After the Fermi publication, late in 1938, Lise Meitner, Otto Hahn and Fritz Strassman confirmed nuclear fission. Physicists everywhere realised that if chain reactions could be tamed, fission could lead to a promising new source of power. What was needed was a substance that could ‘moderate’ the energy of neutrons emitted in radioactive decay, so that they could be captured by other fissile nuclei.
Heavy water and graphite were the prime candidates for moderating the energy of neutrons. It is known that Nazi Germany investigated the possibility of building an atomic bomb, and that a range of options were identified. One assumes they sent scientists into Norway to examine the plant made famous by The Heroes of Telemark.
Although historical records provide limited detail on the German decision to pursue the heavy water approach, it became clear after the war that they had explored the option. Although ultimately unsuccessful, the approach chosen has been demonstrated to be technically viable. We couldn’t find any mention of thorium experiments, as such, but its potential (scientific and literary) was obvious.
And then, interestingly, in the 1950s, a chap called Weinberg and his team proved the efficacy of thorium reactors in hundreds of tests at Oak Ridge from the ’50s through the early ’70s. But they hit a dead end, becoming victim to the cold war with a nuclear-armed Soviet Union.
By the 1960s, the US government chose to build uranium-fuelled reactors, in part because they produced plutonium that could be refined into weapons-grade material. This set the course of nuclear industry for the next four decades, and, according to Richard Martin of wired.com, ‘thorium power became one of the great what-if technologies of the 20th century’.
But Weinberg wrote a book. Not just any book, but an epic 978-page tome on the subject.
It languished in science libraries for some years until, in 2000, a young Mormon called Sorensen, came across it. Even more amazingly, he read it, and thought to himself: ‘Forget uranium. Thorium could be big.’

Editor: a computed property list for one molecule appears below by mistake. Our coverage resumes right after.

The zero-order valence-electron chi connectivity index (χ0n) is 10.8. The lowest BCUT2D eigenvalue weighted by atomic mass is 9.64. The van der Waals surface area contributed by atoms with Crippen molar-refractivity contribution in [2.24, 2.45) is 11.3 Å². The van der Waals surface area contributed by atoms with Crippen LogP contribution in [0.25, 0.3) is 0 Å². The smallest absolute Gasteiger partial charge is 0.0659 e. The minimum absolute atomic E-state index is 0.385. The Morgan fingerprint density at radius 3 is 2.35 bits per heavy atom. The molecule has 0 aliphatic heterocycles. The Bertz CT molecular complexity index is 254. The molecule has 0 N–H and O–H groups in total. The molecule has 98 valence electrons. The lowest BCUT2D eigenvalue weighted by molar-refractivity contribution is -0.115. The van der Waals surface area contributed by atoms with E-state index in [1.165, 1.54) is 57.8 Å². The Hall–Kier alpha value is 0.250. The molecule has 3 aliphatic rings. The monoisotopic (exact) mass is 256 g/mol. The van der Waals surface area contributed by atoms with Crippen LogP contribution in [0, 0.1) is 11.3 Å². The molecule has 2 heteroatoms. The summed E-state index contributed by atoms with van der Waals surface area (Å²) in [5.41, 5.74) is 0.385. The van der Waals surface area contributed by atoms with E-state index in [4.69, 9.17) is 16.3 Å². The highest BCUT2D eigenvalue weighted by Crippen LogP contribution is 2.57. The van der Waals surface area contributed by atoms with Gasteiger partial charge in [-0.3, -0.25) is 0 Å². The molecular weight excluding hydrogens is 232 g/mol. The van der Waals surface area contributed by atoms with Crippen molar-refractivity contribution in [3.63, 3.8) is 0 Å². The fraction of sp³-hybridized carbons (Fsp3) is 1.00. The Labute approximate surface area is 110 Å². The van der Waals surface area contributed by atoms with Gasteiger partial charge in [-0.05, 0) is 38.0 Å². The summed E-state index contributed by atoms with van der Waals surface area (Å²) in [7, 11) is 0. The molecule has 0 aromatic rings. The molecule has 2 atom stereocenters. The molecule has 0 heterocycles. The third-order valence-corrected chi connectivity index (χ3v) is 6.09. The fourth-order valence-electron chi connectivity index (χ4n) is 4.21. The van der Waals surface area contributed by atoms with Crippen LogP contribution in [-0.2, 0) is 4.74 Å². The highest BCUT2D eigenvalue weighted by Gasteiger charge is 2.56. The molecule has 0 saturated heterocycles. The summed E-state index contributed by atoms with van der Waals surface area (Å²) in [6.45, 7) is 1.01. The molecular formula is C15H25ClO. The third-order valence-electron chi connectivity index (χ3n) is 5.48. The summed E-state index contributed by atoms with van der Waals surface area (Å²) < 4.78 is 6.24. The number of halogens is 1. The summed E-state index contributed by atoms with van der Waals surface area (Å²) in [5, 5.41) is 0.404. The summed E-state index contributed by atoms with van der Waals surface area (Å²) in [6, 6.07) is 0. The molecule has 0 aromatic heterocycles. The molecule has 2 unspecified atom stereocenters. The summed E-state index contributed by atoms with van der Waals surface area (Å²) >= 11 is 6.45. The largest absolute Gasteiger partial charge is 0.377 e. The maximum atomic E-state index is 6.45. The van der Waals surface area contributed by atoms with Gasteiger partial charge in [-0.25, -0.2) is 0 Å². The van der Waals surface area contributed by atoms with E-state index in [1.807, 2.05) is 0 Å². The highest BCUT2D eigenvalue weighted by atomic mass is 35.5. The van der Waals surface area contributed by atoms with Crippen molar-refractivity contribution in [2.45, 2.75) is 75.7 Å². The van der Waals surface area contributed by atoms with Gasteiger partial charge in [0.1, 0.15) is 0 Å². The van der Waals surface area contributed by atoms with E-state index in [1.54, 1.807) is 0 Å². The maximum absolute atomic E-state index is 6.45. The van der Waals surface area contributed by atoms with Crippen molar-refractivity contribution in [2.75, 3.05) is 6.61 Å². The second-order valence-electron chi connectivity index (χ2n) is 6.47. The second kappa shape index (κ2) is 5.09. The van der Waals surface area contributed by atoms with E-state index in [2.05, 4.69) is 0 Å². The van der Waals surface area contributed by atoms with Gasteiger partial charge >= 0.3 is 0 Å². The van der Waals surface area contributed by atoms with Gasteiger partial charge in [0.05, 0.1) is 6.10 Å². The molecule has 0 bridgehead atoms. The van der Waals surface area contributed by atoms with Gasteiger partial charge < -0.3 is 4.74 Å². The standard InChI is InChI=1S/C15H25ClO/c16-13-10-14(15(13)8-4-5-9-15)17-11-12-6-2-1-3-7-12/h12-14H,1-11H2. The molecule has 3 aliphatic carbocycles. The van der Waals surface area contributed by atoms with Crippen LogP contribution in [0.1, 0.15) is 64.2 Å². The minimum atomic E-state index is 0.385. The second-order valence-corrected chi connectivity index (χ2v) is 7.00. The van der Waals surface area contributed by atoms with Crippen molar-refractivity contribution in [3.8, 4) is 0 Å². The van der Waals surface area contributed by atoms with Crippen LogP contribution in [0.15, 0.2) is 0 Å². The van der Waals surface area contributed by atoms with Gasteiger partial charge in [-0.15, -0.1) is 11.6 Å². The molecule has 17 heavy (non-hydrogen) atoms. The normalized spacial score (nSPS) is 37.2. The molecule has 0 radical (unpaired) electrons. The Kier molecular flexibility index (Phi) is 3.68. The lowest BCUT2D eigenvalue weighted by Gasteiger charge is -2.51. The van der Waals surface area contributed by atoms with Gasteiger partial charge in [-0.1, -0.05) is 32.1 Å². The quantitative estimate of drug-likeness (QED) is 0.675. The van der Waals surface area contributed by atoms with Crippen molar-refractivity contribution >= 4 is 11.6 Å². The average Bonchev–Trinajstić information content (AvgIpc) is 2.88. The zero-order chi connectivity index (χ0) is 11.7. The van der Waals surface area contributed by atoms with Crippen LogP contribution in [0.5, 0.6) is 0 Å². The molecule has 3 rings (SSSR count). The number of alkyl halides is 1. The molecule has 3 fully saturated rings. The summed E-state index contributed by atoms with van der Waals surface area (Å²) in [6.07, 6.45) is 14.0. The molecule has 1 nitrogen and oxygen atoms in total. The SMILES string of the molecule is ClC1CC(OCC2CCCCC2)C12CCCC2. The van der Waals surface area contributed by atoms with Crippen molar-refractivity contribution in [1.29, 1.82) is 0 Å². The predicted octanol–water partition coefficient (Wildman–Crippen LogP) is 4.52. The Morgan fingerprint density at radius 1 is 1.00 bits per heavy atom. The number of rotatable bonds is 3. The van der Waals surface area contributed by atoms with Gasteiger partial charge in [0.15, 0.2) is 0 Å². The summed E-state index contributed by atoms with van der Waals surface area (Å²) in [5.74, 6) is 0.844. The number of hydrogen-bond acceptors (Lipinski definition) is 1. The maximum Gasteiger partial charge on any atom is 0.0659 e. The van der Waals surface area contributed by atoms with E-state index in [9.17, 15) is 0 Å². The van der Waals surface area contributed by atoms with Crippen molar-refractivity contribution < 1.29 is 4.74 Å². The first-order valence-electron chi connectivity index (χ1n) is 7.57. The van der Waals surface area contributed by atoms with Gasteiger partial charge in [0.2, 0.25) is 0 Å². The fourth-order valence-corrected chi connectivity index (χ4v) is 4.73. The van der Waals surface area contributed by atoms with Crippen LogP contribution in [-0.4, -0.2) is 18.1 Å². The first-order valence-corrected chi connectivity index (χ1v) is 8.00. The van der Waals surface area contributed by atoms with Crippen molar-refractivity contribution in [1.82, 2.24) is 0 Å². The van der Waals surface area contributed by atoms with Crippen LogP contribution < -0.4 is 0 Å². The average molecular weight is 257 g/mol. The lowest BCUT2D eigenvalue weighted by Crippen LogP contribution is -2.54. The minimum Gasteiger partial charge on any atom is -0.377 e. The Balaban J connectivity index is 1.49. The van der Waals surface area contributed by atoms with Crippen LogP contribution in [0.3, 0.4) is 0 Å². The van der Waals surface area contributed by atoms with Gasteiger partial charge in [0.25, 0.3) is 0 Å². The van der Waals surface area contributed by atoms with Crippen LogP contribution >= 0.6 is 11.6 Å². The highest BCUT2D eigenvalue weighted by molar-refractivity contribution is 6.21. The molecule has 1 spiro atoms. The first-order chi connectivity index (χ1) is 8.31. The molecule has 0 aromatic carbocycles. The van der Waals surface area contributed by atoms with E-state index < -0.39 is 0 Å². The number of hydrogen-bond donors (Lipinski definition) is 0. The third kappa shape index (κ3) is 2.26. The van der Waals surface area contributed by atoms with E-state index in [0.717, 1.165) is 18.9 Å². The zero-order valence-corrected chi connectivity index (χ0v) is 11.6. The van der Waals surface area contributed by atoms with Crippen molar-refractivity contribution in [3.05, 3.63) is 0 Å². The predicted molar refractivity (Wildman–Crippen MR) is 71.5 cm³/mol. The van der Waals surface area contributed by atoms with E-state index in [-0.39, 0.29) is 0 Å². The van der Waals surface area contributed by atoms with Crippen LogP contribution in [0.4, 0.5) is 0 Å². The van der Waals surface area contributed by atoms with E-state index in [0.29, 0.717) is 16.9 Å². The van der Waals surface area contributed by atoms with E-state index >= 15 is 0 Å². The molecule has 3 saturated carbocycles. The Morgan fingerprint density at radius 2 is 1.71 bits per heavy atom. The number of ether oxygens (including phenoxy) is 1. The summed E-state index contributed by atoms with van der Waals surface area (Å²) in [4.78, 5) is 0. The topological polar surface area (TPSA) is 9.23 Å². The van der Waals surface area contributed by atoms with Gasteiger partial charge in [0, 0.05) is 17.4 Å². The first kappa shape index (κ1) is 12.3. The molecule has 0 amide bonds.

In fact, he still believes it can be the saviour of the nuclear power industry. What got him excited was this. The key thing with thorium is that after it has been used as fuel for power plants, the element leaves behind tiny amounts of waste. This waste only needs to be stored for a few hundred years, not a few hundred thousand like other nuclear byproducts. Because it’s so plentiful in nature, it’s more or less inexhaustible. It’s also one of only a few substances that acts as a thermal breeder, in theory creating enough new fuel as it breaks down to sustain a high-temperature chain reaction indefinitely.
Finally, for the paranoid among us, it would be virtually impossible for terrorists or crazed Bond villains to use the byproducts of a thorium reactor to make nuclear weapons. Green power Today, Sorensen is pushing for a thorium revival, and is even running a blog called Energy From Thorium.
The site links to the Oak Ridge archives, which Sorensen arranged to have scanned. The project aims to resurrect long-lost energy technology using modern techniques. In his evangelical words, thorium energy can help us: check CO2 and global warming, cut deadly air pollution, provide inexhaustible energy increase human prosperity.
‘Our world is beset by global warming, pollution, resource conflicts, and energy poverty. Millions die from coal plant emissions. We war over mid-east oil. Food supplies from sea and land are threatened. Developing nations’ growth exacerbates the crises.
‘Few nations will adopt carbon taxes or energy policies against their economic self-interests to reduce global CO2 emissions. Energy cheaper than coal will dissuade all nations from burning coal. Innovative thorium energy uses economic persuasion to end the pollution, to provide energy and prosperity to impoverished peoples, and to create energy security for all people for all time.’
So, this blog site could be the springboard where thorium finally takes off. Industry chiefs are looking into thorium, and governments from Dubai to Beijing are funding research, while India is also heavily involved. Watch this space.
Of course, Half Life is pure fiction, yet we tried to base the story on authentic science, down to the atomic level. In doing so, we both became rather fixated on the topic, soon coming to the incredulous conclusion that the true story of this elusive element was even crazier than anything we could imagine for ourselves.
Uranium Is So Last Century: Enter Thorium, the New Green Nuke
Energy From Thorium